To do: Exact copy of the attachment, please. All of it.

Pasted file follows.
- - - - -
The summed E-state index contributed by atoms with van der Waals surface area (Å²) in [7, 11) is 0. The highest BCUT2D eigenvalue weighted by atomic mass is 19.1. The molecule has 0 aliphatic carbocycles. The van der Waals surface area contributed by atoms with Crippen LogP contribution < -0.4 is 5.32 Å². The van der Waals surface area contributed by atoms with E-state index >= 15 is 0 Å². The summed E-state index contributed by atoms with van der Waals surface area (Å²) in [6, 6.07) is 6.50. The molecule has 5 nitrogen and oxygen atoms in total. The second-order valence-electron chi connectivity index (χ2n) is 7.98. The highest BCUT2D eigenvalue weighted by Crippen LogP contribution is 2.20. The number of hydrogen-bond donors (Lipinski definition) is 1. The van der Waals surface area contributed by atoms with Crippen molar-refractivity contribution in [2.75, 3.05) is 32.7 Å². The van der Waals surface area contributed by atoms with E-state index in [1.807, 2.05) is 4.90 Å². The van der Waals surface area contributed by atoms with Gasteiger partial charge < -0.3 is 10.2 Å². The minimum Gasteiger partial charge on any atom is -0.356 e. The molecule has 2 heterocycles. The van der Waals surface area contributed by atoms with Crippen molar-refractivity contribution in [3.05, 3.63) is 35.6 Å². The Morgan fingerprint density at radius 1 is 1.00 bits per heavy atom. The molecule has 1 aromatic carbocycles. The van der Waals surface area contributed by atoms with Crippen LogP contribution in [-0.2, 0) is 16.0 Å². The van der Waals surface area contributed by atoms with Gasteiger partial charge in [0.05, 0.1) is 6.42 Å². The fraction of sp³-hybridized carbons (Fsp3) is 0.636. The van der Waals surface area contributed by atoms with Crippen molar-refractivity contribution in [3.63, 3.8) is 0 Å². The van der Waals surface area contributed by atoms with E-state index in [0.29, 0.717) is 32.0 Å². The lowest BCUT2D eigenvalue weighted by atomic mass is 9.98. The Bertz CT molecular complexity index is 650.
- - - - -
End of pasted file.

The summed E-state index contributed by atoms with van der Waals surface area (Å²) in [7, 11) is 0. The highest BCUT2D eigenvalue weighted by atomic mass is 19.1. The molecule has 0 aliphatic carbocycles. The van der Waals surface area contributed by atoms with Crippen LogP contribution < -0.4 is 5.32 Å². The van der Waals surface area contributed by atoms with E-state index >= 15 is 0 Å². The summed E-state index contributed by atoms with van der Waals surface area (Å²) in [6, 6.07) is 6.50. The molecule has 5 nitrogen and oxygen atoms in total. The second-order valence-electron chi connectivity index (χ2n) is 7.98. The highest BCUT2D eigenvalue weighted by Crippen LogP contribution is 2.20. The number of hydrogen-bond donors (Lipinski definition) is 1. The van der Waals surface area contributed by atoms with Crippen molar-refractivity contribution in [2.75, 3.05) is 32.7 Å². The van der Waals surface area contributed by atoms with E-state index in [1.807, 2.05) is 4.90 Å². The van der Waals surface area contributed by atoms with Gasteiger partial charge < -0.3 is 10.2 Å². The minimum Gasteiger partial charge on any atom is -0.356 e. The molecule has 2 heterocycles. The van der Waals surface area contributed by atoms with Crippen molar-refractivity contribution in [3.05, 3.63) is 35.6 Å². The Morgan fingerprint density at radius 1 is 1.00 bits per heavy atom. The molecule has 1 aromatic carbocycles. The van der Waals surface area contributed by atoms with Crippen LogP contribution in [-0.2, 0) is 16.0 Å². The van der Waals surface area contributed by atoms with Gasteiger partial charge in [0.05, 0.1) is 6.42 Å². The fraction of sp³-hybridized carbons (Fsp3) is 0.636. The van der Waals surface area contributed by atoms with Crippen molar-refractivity contribution in [3.63, 3.8) is 0 Å². The van der Waals surface area contributed by atoms with E-state index in [0.29, 0.717) is 32.0 Å². The lowest BCUT2D eigenvalue weighted by atomic mass is 9.98. The Bertz CT molecular complexity index is 650.